Opening 21/04/2016, 7:00 pm

With the “Five Stars” exhibition, Fürstenberg Contemporary presents the fifth year of the Fürstenberg Contemporary fellowship programme – the fellows of 2015: Carina Brandes, Ryan McLaughlin and Claus Richter.
The starry sky has fascinated mankind for thousands of years. The five stars comprise the images generally projected onto it by man. Very bright stars serve the purposes of navigation and finding one’s way in the world. Thus, the work of these three artists addresses the questions of “where to” and “being so” in different ways. Their works show different roles and image overlays, incongruences and the fantastic, which can be traced along different routes.
The black and white analogue photographs by Carina Brandt (*1982, living in Berlin) always show female bodies in indeterminate, sometimes utterly unreal sceneries in moments of encounter with props or the surroundings. It is often her own body that she photographs, whereby she is usually unidentifiable as a person because hair and objects hide her face or a movement results in the blurring of an image. Brandt’s photographs multiply and complicate the body through duplications and shadow plays, and also take on different roles in the production process. Another recurring motif in this context is approaching the animal or becoming animal through masks, interactions and joint poses. The situations Brandt stages and photographs do not tell any stories, but rather open up a pure, surreal presence. They show in a simple and natural way unexpected incursions into everyday life and the totality of the subject. During her stay at Heiligenberg Castle, photographs were created in the local scenery, which can now be seen in the exhibition, supplemented by further works.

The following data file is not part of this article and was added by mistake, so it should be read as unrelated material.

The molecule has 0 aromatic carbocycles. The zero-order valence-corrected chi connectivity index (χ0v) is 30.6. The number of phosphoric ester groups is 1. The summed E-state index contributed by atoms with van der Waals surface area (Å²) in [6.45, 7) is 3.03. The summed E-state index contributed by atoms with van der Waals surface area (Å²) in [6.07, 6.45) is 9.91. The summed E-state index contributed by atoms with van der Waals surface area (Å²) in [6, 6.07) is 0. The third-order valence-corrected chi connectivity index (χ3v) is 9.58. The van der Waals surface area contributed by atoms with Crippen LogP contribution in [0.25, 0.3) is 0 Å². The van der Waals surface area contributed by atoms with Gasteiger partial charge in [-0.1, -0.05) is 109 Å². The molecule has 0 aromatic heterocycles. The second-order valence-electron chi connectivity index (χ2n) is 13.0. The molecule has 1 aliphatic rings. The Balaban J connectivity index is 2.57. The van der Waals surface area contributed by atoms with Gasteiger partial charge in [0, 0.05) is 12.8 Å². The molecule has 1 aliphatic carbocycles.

The pictures by Ryan McLaughlin (*1980, living in Berlin) are unreal in a very different way. Often, the painter takes the logos and lettering of companies as an initial or physical reference point, while on the rest of the canvas extremely unique, abstract imagery is created. This deconstructs an expectation derived from the signal “logo”, the associated colours and the standardised image formats reminiscent of public advertising posters. Because these genuinely picturesque accumulations are so far removed from advertising aesthetics. The recognisable characters are not transfers, but rather manipulations. McLaughlin revises image formulas, obfuscates graphic characters with each other, abbreviates and changes them. Thus, now unclear characters are created that ironically both connect and separate painting and the everyday in laconic, soft combinations. The American artist often chooses transport company logos, such as airlines, thus invoking perspectives that can be associated with overdevelopment and pictorial appropriation.
The special environment of Heiligenberg Castle offered Claus Richter (*1971, living in Cologne) the ideal environment to develop his 20 minute musical film, “Salve Monstrum”. In his installations, Richter often creates walk-on stage scenes or dioramas of both magical and abysmal worlds populated by machines, dolls and creatures from dreams, for which the castle provided an ideal setting. Here, the artist has transformed his enthusiasm for fantasies that blow reality apart and his belief in the imagination as a counterpart to pragmatic necessities into a trendy and dandyesque game, in which he as the composer, choreographer and director, costume designer, singer and actor has combined almost every role. A royal court committed to the groove, a decadent king and a frustrated robber, both embodied by Richter, are the protagonists of this musical, in which the realm of fantasy rules and follies are quite plausible.
The magical and cryptic worlds of Claus Richter, like the photographs of Carina Brandt and the painting of Ryan McLaughlin, are marked by their poetic and humorous complexity, as well as and above all by their great autonomy. The stars of the three fellows light up the artistic sky with great promise – they are five star artists…